"Terminator" star and director reunite for TV spot
LOS ANGELES (Reuters) - California Governor Arnold Schwarzenegger and filmmaker James Cameron, who directed the former Hollywood star in two "Terminator" movies, have reunited in a political TV spot supporting the state's global warming law.
The two men appeared together at a news conference on Wednesday to debut the 60-second commercial urging Californians to vote "no" next Tuesday on ballot Proposition 23, which would suspend the landmark climate change statute championed by Schwarzenegger.
Cameron, who also directed "Avatar," about a mineral-rich alien world facing environmental destruction at the hands of humans, is one of several major contributors donating millions of dollars in recent weeks to the campaign to defeat Prop 23.
Unlike the movies in which he and Schwarzenegger worked together, Cameron not only directed but starred in the anti-23 television spot.
The governor, famed his role as the virtually indestructible cyborg assassin from the future in the "Terminator" films, made only A brief cameo appearance in the ad.
"Tell your friends, family, cyborgs and avatars to vote 'no' on 23, before it's too late," Cameron tells viewers near the end of the spot.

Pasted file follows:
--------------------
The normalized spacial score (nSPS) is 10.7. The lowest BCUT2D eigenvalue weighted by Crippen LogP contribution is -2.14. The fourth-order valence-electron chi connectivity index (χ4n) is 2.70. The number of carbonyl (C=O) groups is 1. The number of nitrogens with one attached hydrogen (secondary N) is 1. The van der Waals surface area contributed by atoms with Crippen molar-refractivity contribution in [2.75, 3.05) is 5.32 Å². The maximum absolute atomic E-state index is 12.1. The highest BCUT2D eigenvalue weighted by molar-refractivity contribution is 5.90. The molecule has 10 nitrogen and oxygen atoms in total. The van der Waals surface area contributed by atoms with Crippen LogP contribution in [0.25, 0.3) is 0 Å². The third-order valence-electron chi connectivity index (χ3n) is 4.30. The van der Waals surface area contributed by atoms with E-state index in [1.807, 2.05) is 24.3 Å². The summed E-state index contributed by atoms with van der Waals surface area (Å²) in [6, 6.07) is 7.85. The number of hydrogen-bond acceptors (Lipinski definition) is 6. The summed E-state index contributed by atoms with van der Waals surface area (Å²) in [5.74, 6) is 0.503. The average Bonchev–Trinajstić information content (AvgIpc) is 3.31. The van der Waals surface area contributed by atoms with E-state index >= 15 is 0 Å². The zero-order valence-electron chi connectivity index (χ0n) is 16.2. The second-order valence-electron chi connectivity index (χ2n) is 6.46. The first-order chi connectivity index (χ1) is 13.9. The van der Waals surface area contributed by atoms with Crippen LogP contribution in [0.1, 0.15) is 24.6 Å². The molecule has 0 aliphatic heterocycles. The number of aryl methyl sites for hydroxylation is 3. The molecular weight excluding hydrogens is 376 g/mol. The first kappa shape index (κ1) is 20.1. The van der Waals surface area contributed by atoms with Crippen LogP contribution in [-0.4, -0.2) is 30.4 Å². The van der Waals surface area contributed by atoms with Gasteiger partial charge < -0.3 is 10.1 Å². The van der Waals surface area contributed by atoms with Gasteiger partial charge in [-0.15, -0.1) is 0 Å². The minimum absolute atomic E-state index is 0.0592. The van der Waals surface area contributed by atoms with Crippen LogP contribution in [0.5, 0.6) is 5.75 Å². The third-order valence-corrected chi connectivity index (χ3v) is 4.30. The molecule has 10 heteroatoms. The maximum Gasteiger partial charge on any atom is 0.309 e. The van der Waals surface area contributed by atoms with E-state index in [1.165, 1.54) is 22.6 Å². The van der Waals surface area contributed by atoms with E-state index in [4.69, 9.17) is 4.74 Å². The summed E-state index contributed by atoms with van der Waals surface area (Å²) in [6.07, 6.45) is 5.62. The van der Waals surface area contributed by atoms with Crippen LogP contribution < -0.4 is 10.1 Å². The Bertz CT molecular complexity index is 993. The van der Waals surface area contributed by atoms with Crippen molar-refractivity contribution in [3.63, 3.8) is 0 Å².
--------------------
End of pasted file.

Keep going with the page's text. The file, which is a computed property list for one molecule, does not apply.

The camera shot then widens to show Schwarzenegger sitting next to Cameron, holding the metal-like skeleton frame of his cyborg character's arm, as the governor deadpans: "Why do you keep calling me the cyborg?"
Recent polls show Californians leaning against passage of Prop 23, backed primarily by oil companies, with environmentalists and venture capitalists opposing it.
Passage would put on hold the state's AB 32 law, the basis for California's goal of obtaining a third of its electricity from renewable energy and ambitious plans to create a market to trade allowances for emissions of greenhouse gases.
(Reporting by Steve Gorman, Editing by Sandra Maler)
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